Let me raise one last issue. I have lived in CD-Il for more than 40 years. I don’t want to see change that is not progressive. I don’t want my home and beautiful area spoiled by people who can’t live under the same set of rules or who can’t afford to live here on their own. I don’t think this is unAmerican. I am not saying that these people should not be helped and that I would not contribute to their help, but that is not the same thing as saying that I want them camped out on my block. I have paid dearly for the right to live where I choose and unless you can tell me why my lifestyle should be diminished with no realistic chance of fundamentally making a difference, then I don’t see why your motion makes any sense.

Mike, I believe in removing barriers so that people can achieve the best versions of themselves. I think we should work to raise all of our standards and expectations for a better future for all of us. I am not for lowering the lifestyles of the majority of us who live in CD-11 in order to reduce the gap between us by lowering our standard of living. Let’s try to raise the level of the water so that all of our boats float higher.

If you want an alternate suggestion, away from a large residential neighborhood, how about the area where the forum is located? It is large, already fenced-in, and put to good use for administering Covid vaccinations. Build your small houses here. Try rehabilitation here. I see nothing incompatible or wrong in offering help that is both substantive and not unnecessarily injurious to those of us who are helping.

Mike, while I have supported you in the past, I cannot support you on this motion. I see your motion as a further attempt by you to try and solve a problem that is so far beyond the capabilities of one council district. It will result in causing more destruction than any good it can ever accomplish. It is also conceivable that with one violent act or a large fire in the Palisades, that your efforts to assist the homeless will be substantially, and perhaps permanently, setback.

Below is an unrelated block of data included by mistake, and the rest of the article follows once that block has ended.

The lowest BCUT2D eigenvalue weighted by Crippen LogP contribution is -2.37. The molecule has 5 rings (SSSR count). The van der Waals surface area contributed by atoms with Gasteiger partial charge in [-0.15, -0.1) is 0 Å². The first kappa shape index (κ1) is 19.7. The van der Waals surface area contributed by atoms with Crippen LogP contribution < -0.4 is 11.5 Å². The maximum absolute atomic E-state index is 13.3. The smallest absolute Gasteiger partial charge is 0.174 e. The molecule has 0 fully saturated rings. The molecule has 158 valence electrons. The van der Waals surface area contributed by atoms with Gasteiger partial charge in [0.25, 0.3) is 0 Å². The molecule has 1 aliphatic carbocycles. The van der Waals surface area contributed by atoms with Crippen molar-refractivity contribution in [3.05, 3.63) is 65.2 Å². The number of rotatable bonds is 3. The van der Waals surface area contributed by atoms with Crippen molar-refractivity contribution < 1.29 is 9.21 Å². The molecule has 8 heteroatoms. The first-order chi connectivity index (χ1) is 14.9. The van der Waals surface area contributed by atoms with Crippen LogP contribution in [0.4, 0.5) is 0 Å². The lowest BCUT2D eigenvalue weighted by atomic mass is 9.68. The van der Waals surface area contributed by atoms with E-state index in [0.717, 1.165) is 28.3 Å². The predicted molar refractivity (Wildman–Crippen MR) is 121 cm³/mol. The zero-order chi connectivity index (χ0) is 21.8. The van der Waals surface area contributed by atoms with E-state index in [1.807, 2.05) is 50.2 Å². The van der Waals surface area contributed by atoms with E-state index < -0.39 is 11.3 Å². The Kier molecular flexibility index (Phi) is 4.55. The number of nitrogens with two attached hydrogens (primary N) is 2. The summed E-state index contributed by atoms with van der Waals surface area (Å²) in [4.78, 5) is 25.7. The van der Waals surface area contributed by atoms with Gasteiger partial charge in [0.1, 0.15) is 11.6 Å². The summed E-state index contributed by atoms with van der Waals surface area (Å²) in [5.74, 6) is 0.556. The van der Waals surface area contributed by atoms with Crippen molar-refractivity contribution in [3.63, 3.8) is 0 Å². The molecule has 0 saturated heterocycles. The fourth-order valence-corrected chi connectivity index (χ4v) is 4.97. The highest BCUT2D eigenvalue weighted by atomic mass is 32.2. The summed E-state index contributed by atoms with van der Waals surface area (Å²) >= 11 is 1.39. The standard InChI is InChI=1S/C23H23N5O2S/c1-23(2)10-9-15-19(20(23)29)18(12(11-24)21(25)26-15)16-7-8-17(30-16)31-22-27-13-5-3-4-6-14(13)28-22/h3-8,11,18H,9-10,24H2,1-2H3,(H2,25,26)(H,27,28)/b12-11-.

In conclusion, I think the admonition of the first principle of a medical professional is apt here: the first duty should be to do no harm. I respectfully ask you to reconsider your motion. It is a mistake, a well-intended mistake, but nevertheless, a mistake that is likely to cause more problems than it will solve.

To be clear, I am writing this letter as a private citizen and not for, or on behalf of, any organization or political interest. These are my views, but I suggest to you that many other residents of CD-11 share them.

Steven R. Boyers

A Palisades homeless camp was filled with litter and trash and cleaned up by volunteers.

 

 

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5 Responses to LETTERS: Councilman Bonin’s Motion to Move Homeless to Beaches and Parks Provokes Angry Responses

  1. ANDY COHEN says:

    Of course you don’t mention any letter on the other side or that mention your vile descriptions of addicts or the less fortunate.

    Maybe you were too busy trying to find false statistics showing that covid is just a bad flu.

    Any publication worth any journalistic integrity would at least mention it.

    Fair and balanced, right?

  2. Tony Lynn says:

    “It’s GREAT over here. We’re close to Vons (liquor on SALE brother!) and the bus is easy to catch to LA or MALIBU!” And so 500 becomes many, MANY more…

  3. Sue says:

    Andy,

    You’re welcome to join me and volunteer with the Pacific Palisades Task Force on Homelessness (visit: pptfh.org to sign up). They are looking for volunteers. There’s nothing more informative that actually working with the homeless or the people who are trying to help the homeless to truly understand the challenges.

    If you don’t like the reporting, you’re welcome to write a viewpoint that I will print (as long as there isn’t name calling) or you can unsubscribe.

    Sue

  4. Olive says:

    This will undermine years of dedicated work by the PPTFH. The work is never-ending, and it takes a community of volunteers, mental health professionals, social services and law enforcement to keep it successfully operating. It takes so much just to help even one person in need. I’d send you a string of photos I’ve collected of people (most out of their minds) who have parked themselves adjacent to my home over the years that the task force has helped out with, but I won’t because of privacy.
    Please, please, please donate to PPTFH today: http://www.pptfh.org
    Thank you.

  5. Josh says:

    It’s funny that residents of the Palisades think they don’t have to participate in housing the homeless like the rest of CD11 already has… welcome to the City of LA! And welcome to homeless people in your neighborhood and beach. Don’t like it? Move!